The verse expresses the Jayadev, who is obsessed with rythms of the Goddess of Speech (i.e. Saraswati), who sings at the lotus feet of Padma (or Laksmi), composes this lyrical poem narrating the tales of the passionate love between Vasudeva and Sri.

From the beginning, the poet is clear about what he is going to narrate and the style he is going to employ. The love-play of Radha and Krisna is described in the 12 cantos of the Gitagovinda through phases of origin and growth of love, obstacles on their path and consummation of love. All this described in about 72 traditional classical Sanskrit verses cast in metres like Vasantatilaka, Sragdhara, Sardulavikridita, Harini, etc. The 24 songs are designed to be sung in Karnata, Gujjari, Gondakiri, Desakhya, Desavaradi, Vasanta, Bhariravi, Malava, Ramakeri, Malavagauda, etc.

Raghunath Panda has made a scholarly attempt to discuss the literary from of Gitagovinda. He considers t hat the poet has succeeded in composing a Prabandha Kavya. According to Poetics, Sanskrit Kavyas are of two varieties, namely Prabandha and Muktaka. In a Prabandha Kavya, a ocoherent plot having a story element forms the core of description. Desire, love, separation and finally the union of Radha and Krishna give Gitagovinda the shape of a Prabandha Kavya. From the point of Musicology, a Prabandha type of song is identified as ganaviesah prabandhah. According to Laksmanasuri, the author of the Srutiranjani, the song contain four dhatus such as (i) Udgraha, (ii) Malapaka, (iii) Dhruva and (iv) Abhoga. Antara was added to the list making the dhatus five. Besides, these dhatus, six angas or limbs are also conceived to form the part of the prabandha type of song. They are-Svara, Biruda, Pada, Tana, Pata and Tala. Though these integral parts convey different meanings, yet they give a sort of unity to the variety of Prabandha-songs. All the songs of Gitagovinda contain all the dhatus and six angas. Thus the Prabandha character of Gitagovinda is established. Jayadev, the master of poetics and musicology, could combine poetry and music in his immortal work. Geeta, babya and nrutya constitute the soul of Gitagovinda, which is the fountainhead of Odissi music and dance.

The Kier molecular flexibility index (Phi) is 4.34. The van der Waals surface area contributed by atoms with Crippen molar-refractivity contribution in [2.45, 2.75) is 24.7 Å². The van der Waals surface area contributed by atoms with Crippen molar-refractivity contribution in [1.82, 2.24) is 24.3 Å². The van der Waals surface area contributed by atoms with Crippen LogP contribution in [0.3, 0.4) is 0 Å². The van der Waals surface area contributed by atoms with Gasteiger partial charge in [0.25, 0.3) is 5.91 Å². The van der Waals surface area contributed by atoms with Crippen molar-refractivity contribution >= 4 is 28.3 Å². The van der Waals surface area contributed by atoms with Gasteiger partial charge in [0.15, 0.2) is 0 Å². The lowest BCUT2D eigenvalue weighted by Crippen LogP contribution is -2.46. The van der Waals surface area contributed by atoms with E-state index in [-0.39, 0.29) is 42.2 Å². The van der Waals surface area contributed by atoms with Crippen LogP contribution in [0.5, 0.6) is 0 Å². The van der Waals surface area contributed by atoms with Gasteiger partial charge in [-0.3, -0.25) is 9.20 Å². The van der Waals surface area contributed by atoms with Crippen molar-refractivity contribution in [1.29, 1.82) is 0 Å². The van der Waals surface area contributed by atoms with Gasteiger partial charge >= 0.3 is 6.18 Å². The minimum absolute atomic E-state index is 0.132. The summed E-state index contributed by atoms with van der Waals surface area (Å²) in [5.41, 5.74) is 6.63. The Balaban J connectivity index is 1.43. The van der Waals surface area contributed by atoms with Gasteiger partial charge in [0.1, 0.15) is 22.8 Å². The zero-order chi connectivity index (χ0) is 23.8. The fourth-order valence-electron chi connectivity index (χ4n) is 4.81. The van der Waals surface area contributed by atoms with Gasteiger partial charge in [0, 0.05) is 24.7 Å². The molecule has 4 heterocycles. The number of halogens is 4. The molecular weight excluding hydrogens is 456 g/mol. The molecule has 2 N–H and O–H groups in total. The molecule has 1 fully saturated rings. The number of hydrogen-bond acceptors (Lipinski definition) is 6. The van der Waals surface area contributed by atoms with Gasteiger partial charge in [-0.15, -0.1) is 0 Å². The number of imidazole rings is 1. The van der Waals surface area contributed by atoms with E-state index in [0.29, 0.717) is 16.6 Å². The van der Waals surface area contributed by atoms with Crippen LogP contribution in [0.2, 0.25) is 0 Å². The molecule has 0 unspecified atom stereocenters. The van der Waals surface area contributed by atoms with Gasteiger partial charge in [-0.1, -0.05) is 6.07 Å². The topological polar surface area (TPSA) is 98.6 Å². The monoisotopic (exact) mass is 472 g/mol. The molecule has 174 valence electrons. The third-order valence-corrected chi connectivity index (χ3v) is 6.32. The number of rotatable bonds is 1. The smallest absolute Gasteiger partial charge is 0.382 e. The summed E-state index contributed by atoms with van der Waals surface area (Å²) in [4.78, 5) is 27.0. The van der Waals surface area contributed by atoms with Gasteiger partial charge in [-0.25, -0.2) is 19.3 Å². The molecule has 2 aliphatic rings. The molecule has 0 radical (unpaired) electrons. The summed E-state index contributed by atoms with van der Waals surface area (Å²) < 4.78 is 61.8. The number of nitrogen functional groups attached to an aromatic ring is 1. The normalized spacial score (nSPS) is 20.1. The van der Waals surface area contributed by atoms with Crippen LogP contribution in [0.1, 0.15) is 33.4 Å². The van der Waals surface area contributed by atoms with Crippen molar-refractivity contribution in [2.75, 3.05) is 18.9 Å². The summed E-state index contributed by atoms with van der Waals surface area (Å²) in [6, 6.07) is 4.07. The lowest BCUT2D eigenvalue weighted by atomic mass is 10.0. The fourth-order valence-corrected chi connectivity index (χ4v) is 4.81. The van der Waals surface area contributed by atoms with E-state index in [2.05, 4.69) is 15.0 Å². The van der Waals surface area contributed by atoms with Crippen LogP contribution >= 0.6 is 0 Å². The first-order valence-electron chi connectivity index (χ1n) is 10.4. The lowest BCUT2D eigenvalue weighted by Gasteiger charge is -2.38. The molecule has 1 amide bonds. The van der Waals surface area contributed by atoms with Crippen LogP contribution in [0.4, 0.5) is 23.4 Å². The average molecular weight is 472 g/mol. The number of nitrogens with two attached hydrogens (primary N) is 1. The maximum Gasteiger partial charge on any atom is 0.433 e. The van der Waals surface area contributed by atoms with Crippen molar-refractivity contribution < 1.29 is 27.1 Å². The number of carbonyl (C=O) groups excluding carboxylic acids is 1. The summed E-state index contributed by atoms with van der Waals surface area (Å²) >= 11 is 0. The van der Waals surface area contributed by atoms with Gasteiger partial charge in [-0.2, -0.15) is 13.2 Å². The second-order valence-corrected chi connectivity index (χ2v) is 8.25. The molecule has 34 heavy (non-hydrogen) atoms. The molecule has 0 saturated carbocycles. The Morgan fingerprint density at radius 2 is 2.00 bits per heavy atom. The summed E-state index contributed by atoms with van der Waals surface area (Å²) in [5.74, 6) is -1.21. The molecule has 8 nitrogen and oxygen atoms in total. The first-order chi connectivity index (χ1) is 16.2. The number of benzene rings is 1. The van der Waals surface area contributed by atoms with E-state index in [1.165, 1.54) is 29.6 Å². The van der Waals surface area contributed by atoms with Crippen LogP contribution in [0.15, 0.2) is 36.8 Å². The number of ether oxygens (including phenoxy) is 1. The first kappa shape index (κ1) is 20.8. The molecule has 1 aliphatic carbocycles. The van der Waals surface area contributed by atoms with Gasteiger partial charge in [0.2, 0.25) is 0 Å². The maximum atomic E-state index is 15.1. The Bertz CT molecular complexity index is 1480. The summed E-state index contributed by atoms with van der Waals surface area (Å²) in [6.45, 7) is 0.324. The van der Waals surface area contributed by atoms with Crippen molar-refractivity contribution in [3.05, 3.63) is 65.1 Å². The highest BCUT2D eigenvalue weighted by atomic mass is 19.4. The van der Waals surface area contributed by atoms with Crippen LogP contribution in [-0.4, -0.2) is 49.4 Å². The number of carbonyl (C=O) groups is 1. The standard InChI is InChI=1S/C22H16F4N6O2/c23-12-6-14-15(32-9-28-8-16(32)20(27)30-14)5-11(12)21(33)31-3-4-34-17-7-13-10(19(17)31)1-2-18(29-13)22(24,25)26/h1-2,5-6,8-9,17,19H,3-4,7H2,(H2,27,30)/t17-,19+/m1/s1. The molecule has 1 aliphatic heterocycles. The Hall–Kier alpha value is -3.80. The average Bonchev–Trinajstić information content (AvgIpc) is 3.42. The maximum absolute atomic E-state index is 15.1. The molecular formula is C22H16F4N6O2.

Jayadev was from Orissa, Say Bengal Scholars

In a major turning point in the controversy over the birth place of 12th century Sanskrit poet Jayadev, known all over the world as the writer of Geet Govinda. Kolkata scholars asserted at a national seminar at the Utkal University or Culture, Bhubaneswar, that the poet was born in Orissa and not West Bengal.

Mr. Asish Kumar Chakraborty, Superintendent of Gurusaday Museum, Kolkata revealed that way back in 1979 he had submitted a report to the famous Jayadev scholar Dr. Kapila Vatsayana proving that Kenduvilva village in Birbhum in West Bengal could not be the birth place of the poet. He was followed by historian Prof. Satyakam Sengupta of Koikata who corroborated him and said that it is the Kenduli village on the banks of river Prachi in Puri which is the birthplace of the poet. Both the scholars cited a number of socio-cultural, architectural and philological evidences to prove their point.